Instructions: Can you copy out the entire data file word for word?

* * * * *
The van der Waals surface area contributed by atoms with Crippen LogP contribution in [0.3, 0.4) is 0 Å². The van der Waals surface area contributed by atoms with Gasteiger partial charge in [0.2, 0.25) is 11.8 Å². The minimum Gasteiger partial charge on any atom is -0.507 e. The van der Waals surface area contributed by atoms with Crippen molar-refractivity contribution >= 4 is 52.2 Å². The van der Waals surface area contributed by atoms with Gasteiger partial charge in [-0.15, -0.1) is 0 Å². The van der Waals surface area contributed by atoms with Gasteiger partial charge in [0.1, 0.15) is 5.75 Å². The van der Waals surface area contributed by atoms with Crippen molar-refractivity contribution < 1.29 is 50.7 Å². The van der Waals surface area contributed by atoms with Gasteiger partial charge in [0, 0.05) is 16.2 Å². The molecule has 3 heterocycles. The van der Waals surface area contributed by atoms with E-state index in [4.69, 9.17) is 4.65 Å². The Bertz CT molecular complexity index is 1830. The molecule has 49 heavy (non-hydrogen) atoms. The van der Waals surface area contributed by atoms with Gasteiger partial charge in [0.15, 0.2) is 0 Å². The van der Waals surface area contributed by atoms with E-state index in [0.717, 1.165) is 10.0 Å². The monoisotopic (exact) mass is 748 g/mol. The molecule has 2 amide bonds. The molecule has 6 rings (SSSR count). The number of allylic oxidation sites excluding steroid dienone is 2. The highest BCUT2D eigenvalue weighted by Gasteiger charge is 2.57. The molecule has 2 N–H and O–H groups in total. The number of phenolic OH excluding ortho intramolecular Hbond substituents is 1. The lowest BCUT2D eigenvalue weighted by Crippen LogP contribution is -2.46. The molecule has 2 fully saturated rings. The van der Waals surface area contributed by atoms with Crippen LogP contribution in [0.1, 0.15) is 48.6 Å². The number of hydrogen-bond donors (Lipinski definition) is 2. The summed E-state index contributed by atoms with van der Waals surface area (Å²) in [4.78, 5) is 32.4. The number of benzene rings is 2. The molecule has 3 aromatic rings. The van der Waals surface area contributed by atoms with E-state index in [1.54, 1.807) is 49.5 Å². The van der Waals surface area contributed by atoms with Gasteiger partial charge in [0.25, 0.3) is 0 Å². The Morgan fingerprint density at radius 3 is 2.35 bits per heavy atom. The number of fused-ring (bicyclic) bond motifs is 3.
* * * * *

The van der Waals surface area contributed by atoms with Crippen LogP contribution in [0.3, 0.4) is 0 Å². The van der Waals surface area contributed by atoms with Gasteiger partial charge in [0.2, 0.25) is 11.8 Å². The minimum Gasteiger partial charge on any atom is -0.507 e. The van der Waals surface area contributed by atoms with Crippen molar-refractivity contribution >= 4 is 52.2 Å². The van der Waals surface area contributed by atoms with Gasteiger partial charge in [-0.15, -0.1) is 0 Å². The van der Waals surface area contributed by atoms with Gasteiger partial charge in [0.1, 0.15) is 5.75 Å². The van der Waals surface area contributed by atoms with Crippen molar-refractivity contribution < 1.29 is 50.7 Å². The van der Waals surface area contributed by atoms with Gasteiger partial charge in [0, 0.05) is 16.2 Å². The molecule has 3 heterocycles. The van der Waals surface area contributed by atoms with E-state index in [4.69, 9.17) is 4.65 Å². The Bertz CT molecular complexity index is 1830. The molecule has 49 heavy (non-hydrogen) atoms. The van der Waals surface area contributed by atoms with Gasteiger partial charge in [0.15, 0.2) is 0 Å². The van der Waals surface area contributed by atoms with E-state index in [0.717, 1.165) is 10.0 Å². The monoisotopic (exact) mass is 748 g/mol. The molecule has 2 amide bonds. The molecule has 6 rings (SSSR count). The number of allylic oxidation sites excluding steroid dienone is 2. The highest BCUT2D eigenvalue weighted by Gasteiger charge is 2.57. The molecule has 2 N–H and O–H groups in total. The number of phenolic OH excluding ortho intramolecular Hbond substituents is 1. The lowest BCUT2D eigenvalue weighted by Crippen LogP contribution is -2.46. The molecule has 2 fully saturated rings. The van der Waals surface area contributed by atoms with Crippen LogP contribution in [0.1, 0.15) is 48.6 Å². The number of hydrogen-bond donors (Lipinski definition) is 2. The summed E-state index contributed by atoms with van der Waals surface area (Å²) in [4.78, 5) is 32.4. The number of benzene rings is 2. The molecule has 3 aromatic rings. The van der Waals surface area contributed by atoms with E-state index in [1.54, 1.807) is 49.5 Å². The van der Waals surface area contributed by atoms with Gasteiger partial charge in [0.25, 0.3) is 0 Å². The Morgan fingerprint density at radius 3 is 2.35 bits per heavy atom. The number of fused-ring (bicyclic) bond motifs is 3.